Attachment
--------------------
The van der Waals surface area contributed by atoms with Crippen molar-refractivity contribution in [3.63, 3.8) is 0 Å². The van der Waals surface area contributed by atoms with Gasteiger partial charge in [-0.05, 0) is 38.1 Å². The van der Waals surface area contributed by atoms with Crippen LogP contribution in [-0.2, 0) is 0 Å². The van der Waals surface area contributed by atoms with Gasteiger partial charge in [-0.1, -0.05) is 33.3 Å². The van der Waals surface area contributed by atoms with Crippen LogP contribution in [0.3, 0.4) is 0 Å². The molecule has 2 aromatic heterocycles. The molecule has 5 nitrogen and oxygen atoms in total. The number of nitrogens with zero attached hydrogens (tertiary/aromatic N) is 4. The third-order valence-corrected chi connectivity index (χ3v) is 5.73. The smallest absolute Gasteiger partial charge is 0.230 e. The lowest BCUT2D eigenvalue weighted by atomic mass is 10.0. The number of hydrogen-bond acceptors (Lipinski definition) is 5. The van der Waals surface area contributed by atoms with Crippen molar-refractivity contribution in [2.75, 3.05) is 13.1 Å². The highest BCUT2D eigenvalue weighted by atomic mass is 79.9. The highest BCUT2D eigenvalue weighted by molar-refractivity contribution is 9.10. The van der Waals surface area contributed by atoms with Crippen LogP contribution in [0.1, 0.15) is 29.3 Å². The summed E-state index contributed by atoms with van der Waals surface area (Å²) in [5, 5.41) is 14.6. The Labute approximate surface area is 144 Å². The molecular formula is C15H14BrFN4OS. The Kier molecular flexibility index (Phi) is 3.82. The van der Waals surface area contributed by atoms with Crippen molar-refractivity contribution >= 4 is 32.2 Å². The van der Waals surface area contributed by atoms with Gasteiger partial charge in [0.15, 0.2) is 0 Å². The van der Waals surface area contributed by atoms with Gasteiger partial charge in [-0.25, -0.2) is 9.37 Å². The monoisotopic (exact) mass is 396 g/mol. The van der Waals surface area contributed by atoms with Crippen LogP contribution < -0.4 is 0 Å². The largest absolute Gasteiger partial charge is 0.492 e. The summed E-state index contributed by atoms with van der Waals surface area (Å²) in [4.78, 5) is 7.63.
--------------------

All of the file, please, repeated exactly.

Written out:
The van der Waals surface area contributed by atoms with Crippen molar-refractivity contribution in [3.63, 3.8) is 0 Å². The van der Waals surface area contributed by atoms with Gasteiger partial charge in [-0.05, 0) is 38.1 Å². The van der Waals surface area contributed by atoms with Crippen LogP contribution in [-0.2, 0) is 0 Å². The van der Waals surface area contributed by atoms with Gasteiger partial charge in [-0.1, -0.05) is 33.3 Å². The van der Waals surface area contributed by atoms with Crippen LogP contribution in [0.3, 0.4) is 0 Å². The molecule has 2 aromatic heterocycles. The molecule has 5 nitrogen and oxygen atoms in total. The number of nitrogens with zero attached hydrogens (tertiary/aromatic N) is 4. The third-order valence-corrected chi connectivity index (χ3v) is 5.73. The smallest absolute Gasteiger partial charge is 0.230 e. The lowest BCUT2D eigenvalue weighted by atomic mass is 10.0. The number of hydrogen-bond acceptors (Lipinski definition) is 5. The van der Waals surface area contributed by atoms with Crippen molar-refractivity contribution in [2.75, 3.05) is 13.1 Å². The highest BCUT2D eigenvalue weighted by atomic mass is 79.9. The highest BCUT2D eigenvalue weighted by molar-refractivity contribution is 9.10. The van der Waals surface area contributed by atoms with Crippen LogP contribution in [0.1, 0.15) is 29.3 Å². The summed E-state index contributed by atoms with van der Waals surface area (Å²) in [5, 5.41) is 14.6. The Labute approximate surface area is 144 Å². The molecular formula is C15H14BrFN4OS. The Kier molecular flexibility index (Phi) is 3.82. The van der Waals surface area contributed by atoms with Crippen molar-refractivity contribution >= 4 is 32.2 Å². The van der Waals surface area contributed by atoms with Gasteiger partial charge in [0.15, 0.2) is 0 Å². The van der Waals surface area contributed by atoms with Gasteiger partial charge in [-0.25, -0.2) is 9.37 Å². The monoisotopic (exact) mass is 396 g/mol. The van der Waals surface area contributed by atoms with Crippen LogP contribution < -0.4 is 0 Å². The largest absolute Gasteiger partial charge is 0.492 e. The summed E-state index contributed by atoms with van der Waals surface area (Å²) in [4.78, 5) is 7.63.